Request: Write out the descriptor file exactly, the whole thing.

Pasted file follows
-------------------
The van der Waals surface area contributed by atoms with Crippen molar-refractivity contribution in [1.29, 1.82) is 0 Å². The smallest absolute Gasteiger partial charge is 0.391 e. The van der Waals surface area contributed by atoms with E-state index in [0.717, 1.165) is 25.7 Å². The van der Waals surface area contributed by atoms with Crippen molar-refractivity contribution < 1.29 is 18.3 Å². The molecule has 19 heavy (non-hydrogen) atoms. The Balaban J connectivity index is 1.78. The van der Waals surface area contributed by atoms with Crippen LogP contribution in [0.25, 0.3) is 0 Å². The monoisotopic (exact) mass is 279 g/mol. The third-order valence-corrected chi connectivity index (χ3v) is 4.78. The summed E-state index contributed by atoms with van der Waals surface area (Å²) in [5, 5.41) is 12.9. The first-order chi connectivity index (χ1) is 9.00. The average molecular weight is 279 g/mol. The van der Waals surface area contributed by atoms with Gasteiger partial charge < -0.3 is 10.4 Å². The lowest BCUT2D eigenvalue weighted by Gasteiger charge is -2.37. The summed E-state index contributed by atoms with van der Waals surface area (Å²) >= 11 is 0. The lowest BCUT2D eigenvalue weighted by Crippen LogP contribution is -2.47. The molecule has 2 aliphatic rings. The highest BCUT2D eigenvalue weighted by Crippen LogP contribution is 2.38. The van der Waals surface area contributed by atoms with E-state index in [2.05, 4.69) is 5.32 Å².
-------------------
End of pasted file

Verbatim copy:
The van der Waals surface area contributed by atoms with Crippen molar-refractivity contribution in [1.29, 1.82) is 0 Å². The smallest absolute Gasteiger partial charge is 0.391 e. The van der Waals surface area contributed by atoms with E-state index in [0.717, 1.165) is 25.7 Å². The van der Waals surface area contributed by atoms with Crippen molar-refractivity contribution < 1.29 is 18.3 Å². The molecule has 19 heavy (non-hydrogen) atoms. The Balaban J connectivity index is 1.78. The van der Waals surface area contributed by atoms with Crippen LogP contribution in [0.25, 0.3) is 0 Å². The monoisotopic (exact) mass is 279 g/mol. The third-order valence-corrected chi connectivity index (χ3v) is 4.78. The summed E-state index contributed by atoms with van der Waals surface area (Å²) in [5, 5.41) is 12.9. The first-order chi connectivity index (χ1) is 9.00. The average molecular weight is 279 g/mol. The van der Waals surface area contributed by atoms with Gasteiger partial charge < -0.3 is 10.4 Å². The lowest BCUT2D eigenvalue weighted by Gasteiger charge is -2.37. The summed E-state index contributed by atoms with van der Waals surface area (Å²) >= 11 is 0. The lowest BCUT2D eigenvalue weighted by Crippen LogP contribution is -2.47. The molecule has 2 aliphatic rings. The highest BCUT2D eigenvalue weighted by Crippen LogP contribution is 2.38. The van der Waals surface area contributed by atoms with E-state index in [2.05, 4.69) is 5.32 Å².